Iranians fear military strike over nuclear row with the West

Iranians fear military strike over nuclear row with the West

TEHRAN - Reuters
Iranians fear military strike over nuclear row with the West

An Iranian worshipper prays, prior to start Friday prayers ceremony at the Tehran University campus in Tehran

The threat of military strikes on Iran has upturned the quiet and comfortable lives once enjoyed by many Iranians, ushering in a new era of struggle and fear. 

Like many Iranians, Maryam Sofi says the West and Iran are locked in a dangerous game. "I don't think we can know just yet if war will break out, but I am concerned for my family and my country," says university teacher Sofi, 42, a mother of two. 

"I cannot sleep at night, thinking about destruction and bloodshed if Israel and America attack Iran." 
The United States and Israel have not ruled out military action against Iran's nuclear facilities if diplomacy fails to resolve a dispute over a programme they suspect is aimed at developing atomic weapons. 
Although sanctions and diplomatic pressure appear to be Washington's preferred course of action, Israelis have been sending mixed signals, unnerving their Iranian enemies.
Shouting above the clanking hammers of coppersmiths in Tehran's busy bazaar, nut seller Ali encouraged his customers to hoard his wares: "Buy and store! War is looming!" 
Tensions with the West rose after hardline students stormed two British diplomatic compounds in Tehran last week, in protest against new sanctions imposed after the U.N. nuclear watchdog suggested that Iran was pursuing nuclear weapons.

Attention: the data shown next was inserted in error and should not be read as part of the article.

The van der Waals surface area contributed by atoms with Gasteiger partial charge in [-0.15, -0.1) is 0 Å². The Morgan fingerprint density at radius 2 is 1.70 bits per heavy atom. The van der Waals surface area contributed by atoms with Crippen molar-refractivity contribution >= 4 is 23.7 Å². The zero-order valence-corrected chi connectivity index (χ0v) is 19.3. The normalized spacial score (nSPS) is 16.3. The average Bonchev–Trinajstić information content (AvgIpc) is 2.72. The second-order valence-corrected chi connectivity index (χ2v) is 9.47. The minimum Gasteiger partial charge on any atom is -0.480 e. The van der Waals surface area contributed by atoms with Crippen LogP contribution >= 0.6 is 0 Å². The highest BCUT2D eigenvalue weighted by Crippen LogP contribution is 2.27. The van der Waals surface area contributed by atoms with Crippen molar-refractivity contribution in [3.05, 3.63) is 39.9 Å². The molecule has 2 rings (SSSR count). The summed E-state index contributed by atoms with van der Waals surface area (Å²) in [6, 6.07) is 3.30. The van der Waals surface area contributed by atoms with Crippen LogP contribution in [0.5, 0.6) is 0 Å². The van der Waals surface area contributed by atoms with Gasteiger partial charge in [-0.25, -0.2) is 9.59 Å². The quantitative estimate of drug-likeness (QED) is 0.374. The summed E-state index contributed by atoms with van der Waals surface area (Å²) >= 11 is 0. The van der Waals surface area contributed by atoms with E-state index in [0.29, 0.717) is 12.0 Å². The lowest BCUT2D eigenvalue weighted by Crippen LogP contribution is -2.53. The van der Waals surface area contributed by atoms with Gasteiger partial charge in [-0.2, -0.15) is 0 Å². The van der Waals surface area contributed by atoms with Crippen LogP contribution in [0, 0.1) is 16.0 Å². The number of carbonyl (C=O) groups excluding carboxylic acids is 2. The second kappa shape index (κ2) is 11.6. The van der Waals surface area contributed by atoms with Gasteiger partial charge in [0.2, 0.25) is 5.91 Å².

Britain closed its embassy and France, Germany, Italy and the Netherlands recalled their envoys. 
The diplomatic exodus, swollen by some foreign businessmen based in Tehran, has heightened nervousness in the capital to a level not felt since the outbreak of war with Iraq in the 1980s, or the turmoil that preceded the 1979 Islamic revolution that toppled the U.S.-backed Shah. 
"Foreigners are leaving Iran ... Isn't it obvious that they want to attack Iran?," said a teacher named Mina. "The rich will flee but middle class people like me have to stay and suffer." 
Jane Heshmatzadeh, 59, among many Western women married to Iranians, is torn between fear of attack and loyalty to Iran. "My home is here. It's not easy to just walk away and leave everything behind," said the Swede, who has lived in northern Iran for 21 years since marrying an Iranian businessman. 
And Iranians have been stoking their own fears with speculation about what would happen if war broke out. 
"In case of an attack ... we will be imprisoned inside the country ... the borders will be closed," said Zahra Farzaneh, 82, whose son lives in the United States. "I will die without seeing my grandchildren again." 

Many Iranians stockpile goods, buy hard currency

Iranian citizens, already feeling the impact of international sanctions, are starting to take precautionary measures. On social media sites such as Twitter and Facebook, exiled Iranians talk about their concerns, exchanging ideas about how to help their relatives in case of an attack on Iran. 
"We have survived a revolution, the (Iran-Iraq) war ... Our people cannot tolerate another crisis," Mitra, and Iranian in Brussels, said on her Twitter page. 
"It will be a terrible war ... After the first strike the country and then the whole region will turn into a war zone," said Hossein Alaie, a shopkeeper in central Tehran. 
"They will destroy everything. I am stockpiling goods and have told my relatives to do so."